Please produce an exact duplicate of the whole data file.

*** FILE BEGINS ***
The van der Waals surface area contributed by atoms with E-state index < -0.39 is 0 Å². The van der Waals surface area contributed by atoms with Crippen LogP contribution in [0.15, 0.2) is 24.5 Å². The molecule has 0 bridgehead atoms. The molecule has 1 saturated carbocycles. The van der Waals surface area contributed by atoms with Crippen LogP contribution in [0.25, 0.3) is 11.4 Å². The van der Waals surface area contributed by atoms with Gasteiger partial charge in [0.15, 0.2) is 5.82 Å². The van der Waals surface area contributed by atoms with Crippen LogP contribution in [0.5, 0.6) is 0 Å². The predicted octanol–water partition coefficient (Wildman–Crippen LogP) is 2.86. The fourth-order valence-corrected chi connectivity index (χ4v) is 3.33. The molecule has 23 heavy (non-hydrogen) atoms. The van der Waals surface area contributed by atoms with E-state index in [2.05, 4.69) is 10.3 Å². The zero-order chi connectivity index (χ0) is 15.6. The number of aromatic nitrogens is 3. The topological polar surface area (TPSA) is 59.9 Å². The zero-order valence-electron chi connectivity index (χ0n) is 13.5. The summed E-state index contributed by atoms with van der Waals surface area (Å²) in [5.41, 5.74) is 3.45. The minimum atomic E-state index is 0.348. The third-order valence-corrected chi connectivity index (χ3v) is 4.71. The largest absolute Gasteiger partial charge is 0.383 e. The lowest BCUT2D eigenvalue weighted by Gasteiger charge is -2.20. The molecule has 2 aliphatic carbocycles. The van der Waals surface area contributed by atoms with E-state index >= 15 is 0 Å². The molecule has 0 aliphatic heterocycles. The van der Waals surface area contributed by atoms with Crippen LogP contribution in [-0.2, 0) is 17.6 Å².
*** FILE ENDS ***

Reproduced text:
The van der Waals surface area contributed by atoms with E-state index < -0.39 is 0 Å². The van der Waals surface area contributed by atoms with Crippen LogP contribution in [0.15, 0.2) is 24.5 Å². The molecule has 0 bridgehead atoms. The molecule has 1 saturated carbocycles. The van der Waals surface area contributed by atoms with Crippen LogP contribution in [0.25, 0.3) is 11.4 Å². The van der Waals surface area contributed by atoms with Gasteiger partial charge in [0.15, 0.2) is 5.82 Å². The van der Waals surface area contributed by atoms with Crippen LogP contribution in [0.5, 0.6) is 0 Å². The predicted octanol–water partition coefficient (Wildman–Crippen LogP) is 2.86. The fourth-order valence-corrected chi connectivity index (χ4v) is 3.33. The molecule has 23 heavy (non-hydrogen) atoms. The van der Waals surface area contributed by atoms with E-state index in [2.05, 4.69) is 10.3 Å². The zero-order chi connectivity index (χ0) is 15.6. The number of aromatic nitrogens is 3. The topological polar surface area (TPSA) is 59.9 Å². The zero-order valence-electron chi connectivity index (χ0n) is 13.5. The summed E-state index contributed by atoms with van der Waals surface area (Å²) in [5.41, 5.74) is 3.45. The minimum atomic E-state index is 0.348. The third-order valence-corrected chi connectivity index (χ3v) is 4.71. The largest absolute Gasteiger partial charge is 0.383 e. The lowest BCUT2D eigenvalue weighted by Gasteiger charge is -2.20. The molecule has 2 aliphatic carbocycles. The van der Waals surface area contributed by atoms with E-state index >= 15 is 0 Å². The molecule has 0 aliphatic heterocycles. The van der Waals surface area contributed by atoms with Crippen LogP contribution in [-0.2, 0) is 17.6 Å².